But the farmworker set-aside accrues at a rate of just $500,000 a year, meaning it’s not a major funding source, Wiener said. In addition, the tax credit program has a set-aside for rural projects, which can theoretically benefit farmworker housing. But again, it’s limited and most projects don’t receive the credits they seek.
Developers can also apply for a loan from the state’s Multifamily Housing Program, in which case the housing can be open to other residents in addition to farmworkers. There’s also $50 million set aside for farmworker housing projects in the newly established California Housing Accelerator program, which launched last year and will distribute $1.6 billion in zero-interest loans to shovel-ready projects that have already received a state award and are financially unable to move forward due to the shortage of low-income housing tax credits and bonds.
In addition, the U.S. Department of Agriculture’s Farm Labor Housing Loan and Grant Program provides financing to develop or upgrade rental housing for year-round and migrant or seasonal domestic farm laborers. But the USDA funding has declined steadily, said Wiener. And even if it were a larger pool of money, there’s a hitch: only farmworkers who can prove they are U.S. citizens or permanent residents can live in the housing. This disqualifies many workers since half of all crop farmworkers in the U.S. lack legal status and the share of unauthorized workers is highest in California.
Other Solutions to the Farmworker Housing Crisis
Beyond allocating more funding to stem the farmworker housing crisis, Wiener said the state needs to incentivize localities to be more proactive in making space for affordable housing in their communities. This includes penalizing local governments that outright reject farmworker and other affordable housing projects or create zoning and other rules that make it challenging to build.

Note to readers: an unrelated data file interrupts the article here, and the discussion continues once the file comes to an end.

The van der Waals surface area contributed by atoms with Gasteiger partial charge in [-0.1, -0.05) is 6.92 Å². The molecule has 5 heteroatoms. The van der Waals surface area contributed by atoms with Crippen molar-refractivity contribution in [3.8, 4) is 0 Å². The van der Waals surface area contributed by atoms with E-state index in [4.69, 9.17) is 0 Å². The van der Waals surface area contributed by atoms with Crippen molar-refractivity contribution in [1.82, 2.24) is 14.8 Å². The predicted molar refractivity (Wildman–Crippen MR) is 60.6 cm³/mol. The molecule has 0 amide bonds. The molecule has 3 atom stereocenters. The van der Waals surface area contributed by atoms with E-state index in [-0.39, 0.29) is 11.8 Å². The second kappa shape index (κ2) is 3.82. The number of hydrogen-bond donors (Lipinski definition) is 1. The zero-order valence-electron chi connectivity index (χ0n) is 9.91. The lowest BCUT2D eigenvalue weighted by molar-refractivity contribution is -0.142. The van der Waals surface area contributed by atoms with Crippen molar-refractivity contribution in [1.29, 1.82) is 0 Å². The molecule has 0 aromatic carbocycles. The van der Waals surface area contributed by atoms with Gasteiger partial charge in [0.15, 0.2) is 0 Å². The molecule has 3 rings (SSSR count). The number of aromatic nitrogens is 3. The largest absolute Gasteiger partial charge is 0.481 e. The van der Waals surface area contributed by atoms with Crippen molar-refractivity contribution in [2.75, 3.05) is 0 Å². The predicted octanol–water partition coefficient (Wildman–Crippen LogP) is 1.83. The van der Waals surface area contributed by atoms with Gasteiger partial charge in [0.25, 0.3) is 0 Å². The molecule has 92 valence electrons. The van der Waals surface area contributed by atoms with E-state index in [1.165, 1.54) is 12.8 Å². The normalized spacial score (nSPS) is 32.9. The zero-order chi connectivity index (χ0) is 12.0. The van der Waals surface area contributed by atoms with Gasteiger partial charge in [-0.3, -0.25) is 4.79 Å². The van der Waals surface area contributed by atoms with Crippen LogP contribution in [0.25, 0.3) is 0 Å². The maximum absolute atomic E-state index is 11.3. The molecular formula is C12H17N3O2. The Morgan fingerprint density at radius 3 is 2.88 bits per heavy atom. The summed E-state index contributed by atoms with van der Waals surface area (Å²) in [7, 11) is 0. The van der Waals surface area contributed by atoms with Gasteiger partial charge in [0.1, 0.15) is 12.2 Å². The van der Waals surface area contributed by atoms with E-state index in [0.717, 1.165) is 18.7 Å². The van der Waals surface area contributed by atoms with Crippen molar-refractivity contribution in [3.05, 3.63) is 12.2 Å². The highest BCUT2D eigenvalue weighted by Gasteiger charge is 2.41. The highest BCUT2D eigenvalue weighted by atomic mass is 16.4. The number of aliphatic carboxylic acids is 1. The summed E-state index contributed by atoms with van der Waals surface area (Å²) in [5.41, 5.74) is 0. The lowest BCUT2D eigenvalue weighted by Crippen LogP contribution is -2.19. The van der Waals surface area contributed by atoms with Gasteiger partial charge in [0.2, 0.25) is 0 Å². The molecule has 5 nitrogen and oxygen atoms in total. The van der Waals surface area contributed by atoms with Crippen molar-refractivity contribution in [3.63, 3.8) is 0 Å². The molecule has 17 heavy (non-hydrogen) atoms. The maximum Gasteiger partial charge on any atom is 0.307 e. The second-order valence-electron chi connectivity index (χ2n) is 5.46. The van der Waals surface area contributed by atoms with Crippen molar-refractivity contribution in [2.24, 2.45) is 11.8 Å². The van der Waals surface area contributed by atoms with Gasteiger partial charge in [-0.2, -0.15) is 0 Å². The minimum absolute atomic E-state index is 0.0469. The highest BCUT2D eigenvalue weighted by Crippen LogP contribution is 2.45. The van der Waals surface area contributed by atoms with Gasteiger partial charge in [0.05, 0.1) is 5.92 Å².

CIRS’s Carlisle-Cummins would like to see the state totally rethink its farmworker housing models. She said in the current set-up landlord arrangements can be exploitive and often involve residency restrictions tied to immigration status or migration status (in some cases, the housing is available only to families that move every six months). The current housing options don’t allow workers to save money or build wealth, she said, and are often built to maximize the profits of large developers. And farmworkers are excluded from the design process.
“There are alternative housing projects that can create communities for farmworkers and others in rural areas and transfer some power to them,” Carlisle-Cummins said.
Alternatives include the mutual housing model—such as Mutual Housing at Spring Lake in Woodland—where the property is owned by a nonprofit mutual housing association and residents play a role in its governance and in the property’s operations. Housing cooperatives on the other hand, allow farmworkers to collectively own and democratically control their own housing.
At least 11 such cooperatives currently exist in the state, many of them in Monterey County. Another option is for a community land trust to acquire the property to keep it affordable, in which case the residents own their homes but lease the land underneath them from the land trust. And mutual self-help housing allows groups of typically 10 to 12 families to build each other’s homes with construction supervision provided by a nonprofit housing organization.
Of course, as Carlisle-Cummins sees it, the most promising solutions would keep farmworkers from needing subsidizing housing in the first place. “The issue comes down to a dignified salary and citizenship status,” she said. “Farmworkers should be able to afford decent housing.”